more than half the population of the republic. Several deputies who have long
opposed Chuvash President Nikolai Fedorov over economic reforms charged that
Fedorov used the court to remove "inconvenient" figures in the legislative
branch. They pointed out that 19 Russian regions have adopted similar electoral
laws, but only Fedorov appealed the matter to the Constitutional Court, and he
only did so seven months after the elections in question were held. Meanwhile,
the deputies whose authority was not called into question by the ruling will
convene a special session of the soviet on 21 July to try to restore the jobs
of their colleagues. -- Laura Belin, OMRI, Inc.
OIL SPILLS INTO THE KAMA RIVER.
At least 25 tons of black oil spilled
into the Kama River on 19 July, ITAR-TASS reported the same day. The Kama runs
through Perm, an industrial city on the western edge of the Urals, in an area
known also for its numerous prisons, labor camps, and closed military
industrial factories. Apparently one of the larger factory complexes,
Motovilikhinskie zavody, had not been able to afford gas power and was using
its own oil reserves, which flowed into the river from a broken pipe. Perm is
already considered to be heavily polluted, and local specialists told ITAR-TASS
that this was probably not the first such incident. -- Alaina Lemon, OMRI,
ACDA CONCERNED WITH RUSSIAN BIOLOGICAL WEAPONS.
In a U.S. Congress
report made public on 18 July, the U.S. Arms Control and Disarmament Agency
(ACDA) criticized Russia for its apparent lack of progress in implementing the
1992 Bacteriological Weapons Convention (BWC), international agencies reported.
The ACDA report suggested that some Russian research facilities "may be
maintaining the capability to produce biological warfare agents" and complained
that Russia had submitted incomplete and inaccurate information on its
compliance with the treaty. The report comes in the wake of a June vote in the
U.S. House of Representatives to freeze American aid for Russian nuclear
disarmament under the Nunn-Lugar Act, unless President Clinton certifies
Russian compliance with the BWC. -- Scott Parrish, OMRI, Inc.
DISPUTE OVER INTERPRETATION OF ABM TREATY CONTINUES.
Russia has rejected
the latest American proposal to clarify the terms of the 1972 ABM Treaty,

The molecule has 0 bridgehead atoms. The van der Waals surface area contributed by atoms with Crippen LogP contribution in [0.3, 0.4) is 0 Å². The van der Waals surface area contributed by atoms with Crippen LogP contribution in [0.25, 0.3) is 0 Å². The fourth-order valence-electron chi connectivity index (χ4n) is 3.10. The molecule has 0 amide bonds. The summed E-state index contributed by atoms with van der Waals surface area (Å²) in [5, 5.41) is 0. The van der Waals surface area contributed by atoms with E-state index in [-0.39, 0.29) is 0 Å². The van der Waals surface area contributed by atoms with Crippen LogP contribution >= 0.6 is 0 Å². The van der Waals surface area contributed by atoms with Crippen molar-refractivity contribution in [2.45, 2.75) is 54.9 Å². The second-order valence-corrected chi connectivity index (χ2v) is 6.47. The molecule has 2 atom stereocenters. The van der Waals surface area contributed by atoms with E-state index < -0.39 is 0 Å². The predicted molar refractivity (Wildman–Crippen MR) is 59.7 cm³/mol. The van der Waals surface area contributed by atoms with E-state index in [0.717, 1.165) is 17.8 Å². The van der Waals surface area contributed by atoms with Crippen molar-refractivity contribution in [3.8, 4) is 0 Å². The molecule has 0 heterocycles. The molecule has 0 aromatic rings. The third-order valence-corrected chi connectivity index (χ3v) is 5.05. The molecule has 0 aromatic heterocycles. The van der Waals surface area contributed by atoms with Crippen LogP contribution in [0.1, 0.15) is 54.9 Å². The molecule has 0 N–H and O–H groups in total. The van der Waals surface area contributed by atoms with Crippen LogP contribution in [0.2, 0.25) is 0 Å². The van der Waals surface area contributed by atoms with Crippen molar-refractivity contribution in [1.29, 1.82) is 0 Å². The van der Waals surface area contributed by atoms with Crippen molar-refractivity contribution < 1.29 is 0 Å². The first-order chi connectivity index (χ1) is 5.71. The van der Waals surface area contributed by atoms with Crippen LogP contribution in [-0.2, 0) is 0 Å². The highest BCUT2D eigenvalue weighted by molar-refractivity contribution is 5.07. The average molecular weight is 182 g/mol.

Western agencies reported on 19 July, quoting from a classified diplomatic
note. The treaty specifically prohibits the development of mobile "strategic"
defensive systems to shoot down incoming long-range missiles. Washington wants
to develop mobile systems to defend against short-range "tactical" missiles,
such as the Scuds used by Iraq in the 1991 Gulf War and has proposed to Russia
that the treaty be interpreted so as to permit the development of such systems.
A key point in the recent American proposal was a provision which would allow
each country to determine independently whether new high-speed "tactical"
defensive missiles were consistent with the treaty. Russia reportedly rejected
that approach, saying it would lead "to the possibility of actual circumvention
of the treaty." Russia also views American plans to test such a "tactical"
defensive system as a violation of the treaty. -- Scott Parrish, OMRI, Inc.
DUMA ADOPTS LAWS TO RAISE MINIMUM WAGE AND PENSION.
Hours after Russian
Prime Minister Chernomyrdin addressed the State Duma, the lower house of
parliament adopted laws to raise both the minimum wage and minimum pension to
55,000 rubles ($12) a month beginning on 1 August, Russian and Western agencies
reported on 19 July. President Boris Yeltsin had urged parliament to quickly
adopt the law on the minimum monthly wage, which currently stands at 43,000
rubles ($10). Chernomyrdin, outlining the government's plans for social policy
in his address, had proposed an increase of the minimum wage and pension to
105,000 rubles ($23) beginning on 1 August. Minimum wage does not reflect
actual salary levels in Russia, where the average monthly pay is 495,000 rubles
($109), but it is used as the basis to calculate other wages and social
benefits. -- Thomas Sigel, OMRI, Inc.
PARAMONOVA REJECTED AGAIN BY STATE DUMA.
For the second time in eight
months, the Duma did not confirm the appointment of Tatyana Paramonova as
Central Bank chairwoman on 19 July, Russian and Western agencies reported. Only
167 deputies voted for the appointment, short of the necessary 226 votes she
needs out of the house's 450 deputies. One hundred members voted against and 13
abstained. The vote does not necessarily mean that Paramonova, who has been
acting central bank chairwoman since Viktor Gerashchenko was dismissed after
last October's ruble crisis, will herself be dismissed. Paramonova's tight
monetary policies have reduced monthly inflation from 17.8% in January to 6.7%
in June and have strengthened the ruble. But her policies have alienated Duma
groups such as the powerful banking lobby who must contribute to compulsory
reserves and the agrarian lobby who insist on continuing centralized credits.
Under Russian law, President Boris Yeltsin can nominate Paramonova to the post
one more time. -- Thomas Sigel, OMRI, Inc.
RUSSIA ON TARGET FOR IMF CREDITS.
Negotiations between the Russian
Finance Ministry and the IMF mission are nearing completion, Ekho Moskvy
reported on 19 July. IMF experts, who have been in Moscow since 11 July, are